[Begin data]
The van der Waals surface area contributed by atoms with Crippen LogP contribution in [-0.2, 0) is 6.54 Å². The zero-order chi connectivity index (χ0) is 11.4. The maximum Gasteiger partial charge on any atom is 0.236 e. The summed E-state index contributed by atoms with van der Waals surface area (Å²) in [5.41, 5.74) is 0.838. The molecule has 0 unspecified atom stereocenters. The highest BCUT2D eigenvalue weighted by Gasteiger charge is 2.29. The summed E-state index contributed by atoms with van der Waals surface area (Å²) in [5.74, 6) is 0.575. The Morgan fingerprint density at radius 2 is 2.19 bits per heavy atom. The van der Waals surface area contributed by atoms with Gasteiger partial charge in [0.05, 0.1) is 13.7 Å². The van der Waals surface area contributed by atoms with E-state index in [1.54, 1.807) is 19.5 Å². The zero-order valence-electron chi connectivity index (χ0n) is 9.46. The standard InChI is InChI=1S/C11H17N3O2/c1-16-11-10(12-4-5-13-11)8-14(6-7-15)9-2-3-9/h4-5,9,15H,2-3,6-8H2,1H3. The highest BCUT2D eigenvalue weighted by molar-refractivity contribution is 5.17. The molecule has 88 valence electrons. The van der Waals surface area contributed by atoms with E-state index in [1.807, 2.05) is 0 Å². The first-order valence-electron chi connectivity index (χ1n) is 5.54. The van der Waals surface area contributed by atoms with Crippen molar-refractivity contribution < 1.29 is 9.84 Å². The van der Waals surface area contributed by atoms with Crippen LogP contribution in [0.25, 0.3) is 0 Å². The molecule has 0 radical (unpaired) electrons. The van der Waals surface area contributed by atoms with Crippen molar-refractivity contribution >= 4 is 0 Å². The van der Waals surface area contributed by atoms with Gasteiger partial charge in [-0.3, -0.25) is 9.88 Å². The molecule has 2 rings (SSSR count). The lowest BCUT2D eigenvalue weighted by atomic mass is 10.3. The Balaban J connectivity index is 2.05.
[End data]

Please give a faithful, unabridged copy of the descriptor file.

The van der Waals surface area contributed by atoms with Crippen LogP contribution in [-0.2, 0) is 6.54 Å². The zero-order chi connectivity index (χ0) is 11.4. The maximum Gasteiger partial charge on any atom is 0.236 e. The summed E-state index contributed by atoms with van der Waals surface area (Å²) in [5.41, 5.74) is 0.838. The molecule has 0 unspecified atom stereocenters. The highest BCUT2D eigenvalue weighted by Gasteiger charge is 2.29. The summed E-state index contributed by atoms with van der Waals surface area (Å²) in [5.74, 6) is 0.575. The Morgan fingerprint density at radius 2 is 2.19 bits per heavy atom. The van der Waals surface area contributed by atoms with Gasteiger partial charge in [0.05, 0.1) is 13.7 Å². The van der Waals surface area contributed by atoms with E-state index in [1.54, 1.807) is 19.5 Å². The zero-order valence-electron chi connectivity index (χ0n) is 9.46. The standard InChI is InChI=1S/C11H17N3O2/c1-16-11-10(12-4-5-13-11)8-14(6-7-15)9-2-3-9/h4-5,9,15H,2-3,6-8H2,1H3. The highest BCUT2D eigenvalue weighted by molar-refractivity contribution is 5.17. The molecule has 88 valence electrons. The van der Waals surface area contributed by atoms with E-state index in [1.807, 2.05) is 0 Å². The first-order valence-electron chi connectivity index (χ1n) is 5.54. The van der Waals surface area contributed by atoms with Crippen molar-refractivity contribution < 1.29 is 9.84 Å². The van der Waals surface area contributed by atoms with Crippen LogP contribution in [0.25, 0.3) is 0 Å². The molecule has 0 radical (unpaired) electrons. The van der Waals surface area contributed by atoms with Crippen molar-refractivity contribution >= 4 is 0 Å². The van der Waals surface area contributed by atoms with Gasteiger partial charge in [-0.3, -0.25) is 9.88 Å². The molecule has 2 rings (SSSR count). The lowest BCUT2D eigenvalue weighted by atomic mass is 10.3. The Balaban J connectivity index is 2.05.